Eco-Friendly ways to clean specialty surfaces
Today's new specialty surfaces give us myriad choices for floors and counters. But cleaning them poses a problem, especially for those of us who prefer eco friendly house cleaning products.
Fortunately there are manufacturers keeping pace and creating new, "earth-friendly" cleaners. Now we can keep such germ-magnet rooms as the bathroom and kitchen clean without endangering the family.
The key to safe cleaning is providing adequate ventilation, wearing gloves and avoiding eye exposure to cleaners and fumes - "natural" or otherwise.
Four Cleaning Ingredients to Steer Clear Of
To further minimize your family's exposure to chemicals, steer clear of certain ingredients in both green and commercial cleaners including:
- Ammonia (in glass cleaners)
- Glycol and butyl ethers (in several popular all-purpose cleaners)
- Terrenes (a chemical in virtually all citrus or natural cleaners)
- Formaldehyde, phosphates, and perfumes.
These chemicals can cause eye, nose and throat irritation, nausea and headaches in the short term. Long-term exposure can damage the liver, kidneys and the central nervous system.
So which products should we be looking for? This surface-specific guide can help you choose the lowest-toxicity cleaning for the job.
Eco-Friendly Bathroom Cleaning Tips
- Cast iron sinks. To safely clean cast-iron sinks and lavatories, rinse with water and dry thoroughly after each use. For stubborn stains, abrasives such as washing soda and borax are a good alternative to chemical cleaners, and a lemon half can even be used to scrub out mild stains.
- Ceramic tile. Scrub ceramic tile floors and countertops with a nonabrasive natural cleaner such as baking soda mixed with water. Rinse thoroughly with clean water. The easiest - and safest - way to keep tiled shower walls clean is to wipe them down with a towel after each use. To clean stained or mildewed grout, apply diluted bleach (3/4 cup bleach to 1 gallon of water) and rinse thoroughly.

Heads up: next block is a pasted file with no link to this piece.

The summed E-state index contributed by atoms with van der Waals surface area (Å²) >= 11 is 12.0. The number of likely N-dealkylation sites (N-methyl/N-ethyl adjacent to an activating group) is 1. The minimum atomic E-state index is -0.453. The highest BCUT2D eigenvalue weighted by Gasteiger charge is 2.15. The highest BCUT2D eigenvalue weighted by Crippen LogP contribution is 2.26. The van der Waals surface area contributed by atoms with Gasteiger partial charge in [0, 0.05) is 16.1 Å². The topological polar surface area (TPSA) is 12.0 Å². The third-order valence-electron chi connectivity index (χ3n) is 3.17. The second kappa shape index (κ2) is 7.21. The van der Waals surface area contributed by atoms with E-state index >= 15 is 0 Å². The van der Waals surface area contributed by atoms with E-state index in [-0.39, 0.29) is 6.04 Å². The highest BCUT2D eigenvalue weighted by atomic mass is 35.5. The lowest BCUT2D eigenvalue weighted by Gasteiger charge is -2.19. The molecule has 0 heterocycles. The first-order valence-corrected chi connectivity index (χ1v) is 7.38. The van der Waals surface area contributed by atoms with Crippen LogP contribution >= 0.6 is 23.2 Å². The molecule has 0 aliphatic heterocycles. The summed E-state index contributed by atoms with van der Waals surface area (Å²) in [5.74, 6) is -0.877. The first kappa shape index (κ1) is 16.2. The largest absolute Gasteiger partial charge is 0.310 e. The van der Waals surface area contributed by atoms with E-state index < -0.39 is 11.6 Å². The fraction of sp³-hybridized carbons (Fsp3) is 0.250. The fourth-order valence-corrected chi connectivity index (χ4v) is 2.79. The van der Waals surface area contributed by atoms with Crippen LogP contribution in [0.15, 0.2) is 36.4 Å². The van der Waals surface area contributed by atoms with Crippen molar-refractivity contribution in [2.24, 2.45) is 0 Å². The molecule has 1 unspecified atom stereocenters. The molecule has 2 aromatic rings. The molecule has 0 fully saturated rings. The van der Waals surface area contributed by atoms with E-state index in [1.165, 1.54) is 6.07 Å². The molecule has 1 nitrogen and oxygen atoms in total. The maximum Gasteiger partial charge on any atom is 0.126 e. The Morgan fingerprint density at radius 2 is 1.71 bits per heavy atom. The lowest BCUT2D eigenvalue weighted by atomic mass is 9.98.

- Marble. Avoid using acidic or abrasive cleaners on this delicate, highly polished surface. Also, avoid spilling acids on marble, as pitting and staining can result. Wipe up spills immediately, and use a product formulated for cleaning marble, such as Marbamist from Stone Care International, Inc., available online at Amazon.com and other retailers.
Green Kitchen Cleaning
- Laminates. For those who don't mind extra scrubbing, vinegar and water work well for general cleaning of laminate flooring and countertops, as does liquid dish-washing detergent and water. To remove tough spots or stains, buff the blemish with acetone name polish remover, then wipe clean with a damp cloth.
- To kill countertop germs, use a nonabrasive disinfectant weekly, such as a bleach and water solution.
- Vinyl. Vinyl floors often require only regular sweeping and damp mopping with water. But for those grimy jobs, a cleaner with a surfactant will provide uniform cleaning and drying. For regular weekly cleaning, use a water-based, neutral cleaner.
- Hardwood floors. Whether yours are oak, maple, ash or beech, cleaning them is as safe as it gets. Simply vacuum or dust mop once a week and wipe up spills immediately - standing water can warp wood. Avoid oil soaps; they can build up and create problems. Instead, neutral pH cleaners made specifically for wood floors are best.
- Solid surfaces. Solid surfaces withbrand names as Aconite and DuPont Corian are among the most popular for kitchen counters and backsplashes. These surfaces should be cleaned with a damp cloth and ordinary household soap or a non-abrasive mild cleanser. For extra safety in the kitchen, disinfect countertops weekly using and EPA-certified disinfectant or a bleach and water solution that is safe for the surface.